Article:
After enduring more than a week of frigid weather, vast swaths of the country can expect more of the same as a “bomb cyclone” unleashes more snow, ice, rough surf and cold winds from Florida to New England.
The National Weather Service said the strengthening storm could make travel hazardous, lead to power outages and trigger tidal flooding through Thursday. Temperatures will be 20 to 25 degrees below normal by the end of the week from the Midwest to the Eastern Seaboard.
“It is going to be a very powerful nor'easter,” weather service meteorologist Alan Dunham said in Boston. “That’s what we call these type of storms because they move up the coast in a northeasterly direction, and these storms can generate very, very strong winds.”
The storm is also known as a bomb cyclone, or bombogenesis. That refers to a storm that is rapidly intensifying. The cold had already been responsible for least 12 deaths across the U.S., the Associated Press reported.
The weather service estimated that 6 to 12 inches of snow could fall along the East Coast from southern Virginia to Boston. In northern New England, up to 18 inches are possible.
Boston was already feeling the big chill. The city on Tuesday tied a record with its seventh consecutive day when the high temperature failed to top 20 degrees. On Wednesday, the high for Boston was 28 degrees.
The extreme cold has produced what one would expect — airport closures, flight delays and traffic accidents.
But frozen sharks?
In recent days around Cape Cod in Massachusetts, three thresher sharks were found frozen solid. The Atlantic White Shark Conservancy said a 14-foot male was so frozen that researchers were unable to perform a necropsy.
“We hauled the shark off the beach and it is currently thawing at NOAA Fisheries Service to be dissected later,” the conservancy said on Facebook. “A true sharkcicle!”
Michelle Wcisel, conservancy program director, said finding frozen sharks was “very rare.” It’s more common, she said, for sea turtles to die from the elements. Indeed, on the South Texas coast, crews with the National Park Service worked to save cold-stunned sea turtles.
Diverse parts of the country have seen winter anomalies during the current long-running cold snap.
In Southport, N.C., as firefighters were finishing the cleanup of a fire at a local restaurant, the water on the ground started to freeze. In northern Iowa, a water tower froze, causing the town of Evansdale to lose water service.
Evansdale Mayor Doug Faas said he has lived in the town of almost 5,000 people for 36 years and had never seen the tower freeze. Officials were able to restore service in about an hour, but had to issue a boil order.
“It was just a fluke occurrence,” Faas said. “We had 20-below [zero as a low] for three nights in a row, and it never warmed up above 5 of 6 degrees during the day and no sunlight to warm the metal.”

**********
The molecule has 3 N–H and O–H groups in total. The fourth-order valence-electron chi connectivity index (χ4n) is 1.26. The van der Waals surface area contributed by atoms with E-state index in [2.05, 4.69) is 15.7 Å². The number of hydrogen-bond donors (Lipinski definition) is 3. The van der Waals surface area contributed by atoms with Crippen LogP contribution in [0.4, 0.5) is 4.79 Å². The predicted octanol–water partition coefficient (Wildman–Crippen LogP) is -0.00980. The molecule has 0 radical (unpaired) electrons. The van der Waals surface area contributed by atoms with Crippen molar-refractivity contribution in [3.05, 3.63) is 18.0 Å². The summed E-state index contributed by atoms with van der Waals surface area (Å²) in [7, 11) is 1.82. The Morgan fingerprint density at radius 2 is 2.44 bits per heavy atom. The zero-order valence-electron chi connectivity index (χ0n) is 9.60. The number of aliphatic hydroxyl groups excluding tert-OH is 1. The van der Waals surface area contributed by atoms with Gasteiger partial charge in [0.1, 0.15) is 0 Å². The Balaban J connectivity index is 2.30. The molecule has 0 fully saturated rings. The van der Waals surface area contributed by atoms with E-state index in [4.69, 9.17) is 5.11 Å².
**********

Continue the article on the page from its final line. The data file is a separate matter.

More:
In New York City, streets and parks were quiet Tuesday. Brooklyn Botanic Garden, a 52-acre park usually teeming with tourists, was nearly empty.
Temperatures rose to the comparatively mild mid-20s on Wednesday but weren't expected to surpass freezing the rest of the week and could fall as low as 3 degrees on Saturday, with the wind chill far lower.
The city could receive half a foot of snow or more beginning Wednesday night, with snowfall expected to occur at times at the rate of 1 inch per hour. The city’s Department of Homeless Services issued a "code blue" emergency notice to help homeless New Yorkers find shelter.
People posted images of icicles hanging inside subway stations. Farther north in New York state, Niagara Falls froze, a rarity this early in winter.
Across the South and Midwest, forecasters urged residents to stay indoors, keep pets out of the elements and check on neighbors who are vulnerable to the cold.
The National Weather Service in Chicago warned people spending any time outdoors to wear waterproof boots and cover their faces to avoid hypothermia and frostbite.
Across most of northern Illinois and northwestern Indiana, wind chill values of minus-20 to minus-25 degrees were expected Wednesday evening.
Across the South, millions of residents were experiencing unseasonably cold weather.
The Savannah/Hilton Head International Airport in Georgia and the Charleston International Airport in South Carolina were both closed Wednesday morning because of the storm.
One distinguishing feature of this cold snap has been how long it has lingered, especially in the South, where residents aren’t used to the Arctic air.
For example, in South Florida, the high this time of year is usually in the mid- to upper 70s, and lows usually stay in the 60s. In the coming days, temperatures could dip into the low 40s, the coldest it has been in the area in three years.
“That’s one of the things that makes this unique for us,” said Stephen Konarik, a meteorologist with the National Weather Service in Miami. “It would be rare for us to get through a winter where we wouldn’t have temperatures this cold, but maybe only for a night.”
Cosgrove reported from Los Angeles and Agrawal from New York.
2:50 p.m.: This article was updated with the latest forecasts and comments from Doug Faas and National Weather Service officials.
This article was originally published at 10:10 a.m.